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The Balm of ‘Abdul

The Balm of Abdul
The Chicago Daily Tribune
May 1, 1912

We have with us at present ‘Abdu’l-Bahá Abbas, son of Bahá’u’lláh, Glory of God, third prophet of the Bahá’ís, on a mission. As missions go it is not an old one, in the specific form in which ‘Abdu’l-Bahá brings it to us. It was declared first by Mirza Ali Mohammad, who was born in Shiraz, Persia, in 1819, and who was shot at Tabriz six years after he had become a prophet. It was carried on by Bahá’u’lláh, Glory of God, who passed most of a hard life in prison or in exile.

The mission thus tempestuously born is one of universal brotherhood and peace, a universal religion of inter-racial amity. From Bahá’u’lláh the torch was passed to ‘Abdu’l-Bahá, his son, and thus it comes to Chicago, the prophet being on a tour which has carried him to the Bahá’ís in Europe and America.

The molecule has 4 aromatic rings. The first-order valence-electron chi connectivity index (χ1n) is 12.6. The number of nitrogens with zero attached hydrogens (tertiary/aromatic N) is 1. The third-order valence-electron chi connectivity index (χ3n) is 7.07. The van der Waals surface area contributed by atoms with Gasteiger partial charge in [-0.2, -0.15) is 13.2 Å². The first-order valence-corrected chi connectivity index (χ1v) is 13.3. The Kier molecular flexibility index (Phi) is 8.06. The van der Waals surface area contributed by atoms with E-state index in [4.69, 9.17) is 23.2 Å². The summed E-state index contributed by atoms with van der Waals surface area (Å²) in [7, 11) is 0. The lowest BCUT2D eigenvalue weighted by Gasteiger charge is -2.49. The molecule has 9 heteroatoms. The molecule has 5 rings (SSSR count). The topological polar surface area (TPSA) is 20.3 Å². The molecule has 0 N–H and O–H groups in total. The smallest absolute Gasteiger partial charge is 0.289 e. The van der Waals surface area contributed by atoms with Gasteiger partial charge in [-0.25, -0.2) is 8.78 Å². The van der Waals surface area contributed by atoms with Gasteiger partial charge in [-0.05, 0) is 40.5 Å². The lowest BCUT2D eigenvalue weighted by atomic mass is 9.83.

It is a noble mission, even if one which will not progress according to its merits. The prophet finds us given over to wrath and contention, suspicious of our neighbors and vexed within ourselves. The mind is not slow to anger, nor are causes and provocations lacking. It is moving time, the Mexicans rage to the south, and politics bubbles as it were in a caldron over a hot fire. Possibly there will be a balm in ‘Abdu’l-Bahá to soothe sore disturbed minds and iron out the kinks in tempers. That as it may be, but ‘Abdu’l-Bahá is welcome to our midst with the mission declared by Mirza Ali Mohammad.